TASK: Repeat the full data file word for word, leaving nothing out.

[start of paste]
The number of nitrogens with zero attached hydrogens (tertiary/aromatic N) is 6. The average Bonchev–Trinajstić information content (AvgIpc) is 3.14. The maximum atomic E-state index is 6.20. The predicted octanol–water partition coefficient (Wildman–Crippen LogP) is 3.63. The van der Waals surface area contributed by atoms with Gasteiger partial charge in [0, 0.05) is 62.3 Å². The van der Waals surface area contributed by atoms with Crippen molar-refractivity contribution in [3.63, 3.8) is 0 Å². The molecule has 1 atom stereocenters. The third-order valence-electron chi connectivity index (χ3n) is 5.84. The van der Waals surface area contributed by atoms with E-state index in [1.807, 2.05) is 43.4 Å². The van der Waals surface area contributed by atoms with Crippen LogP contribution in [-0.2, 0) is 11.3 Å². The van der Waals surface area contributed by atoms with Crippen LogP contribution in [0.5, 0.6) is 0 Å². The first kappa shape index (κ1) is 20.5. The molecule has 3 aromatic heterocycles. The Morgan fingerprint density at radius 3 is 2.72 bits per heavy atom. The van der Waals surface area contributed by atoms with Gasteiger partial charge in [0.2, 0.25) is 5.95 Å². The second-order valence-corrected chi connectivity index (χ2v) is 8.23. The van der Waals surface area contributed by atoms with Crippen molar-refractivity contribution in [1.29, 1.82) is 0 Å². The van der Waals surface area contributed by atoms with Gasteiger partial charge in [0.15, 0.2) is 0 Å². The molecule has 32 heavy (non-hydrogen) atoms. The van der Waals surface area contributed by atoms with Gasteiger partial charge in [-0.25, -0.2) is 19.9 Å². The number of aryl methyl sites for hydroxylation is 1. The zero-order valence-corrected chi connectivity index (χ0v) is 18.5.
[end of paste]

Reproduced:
The number of nitrogens with zero attached hydrogens (tertiary/aromatic N) is 6. The average Bonchev–Trinajstić information content (AvgIpc) is 3.14. The maximum atomic E-state index is 6.20. The predicted octanol–water partition coefficient (Wildman–Crippen LogP) is 3.63. The van der Waals surface area contributed by atoms with Gasteiger partial charge in [0, 0.05) is 62.3 Å². The van der Waals surface area contributed by atoms with Crippen molar-refractivity contribution in [3.63, 3.8) is 0 Å². The molecule has 1 atom stereocenters. The third-order valence-electron chi connectivity index (χ3n) is 5.84. The van der Waals surface area contributed by atoms with E-state index in [1.807, 2.05) is 43.4 Å². The van der Waals surface area contributed by atoms with Crippen LogP contribution in [-0.2, 0) is 11.3 Å². The van der Waals surface area contributed by atoms with Crippen LogP contribution in [0.5, 0.6) is 0 Å². The first kappa shape index (κ1) is 20.5. The molecule has 3 aromatic heterocycles. The Morgan fingerprint density at radius 3 is 2.72 bits per heavy atom. The van der Waals surface area contributed by atoms with Gasteiger partial charge in [0.2, 0.25) is 5.95 Å². The second-order valence-corrected chi connectivity index (χ2v) is 8.23. The van der Waals surface area contributed by atoms with Crippen molar-refractivity contribution in [1.29, 1.82) is 0 Å². The van der Waals surface area contributed by atoms with Gasteiger partial charge in [0.15, 0.2) is 0 Å². The molecule has 32 heavy (non-hydrogen) atoms. The van der Waals surface area contributed by atoms with Gasteiger partial charge in [-0.25, -0.2) is 19.9 Å². The number of aryl methyl sites for hydroxylation is 1. The zero-order valence-corrected chi connectivity index (χ0v) is 18.5.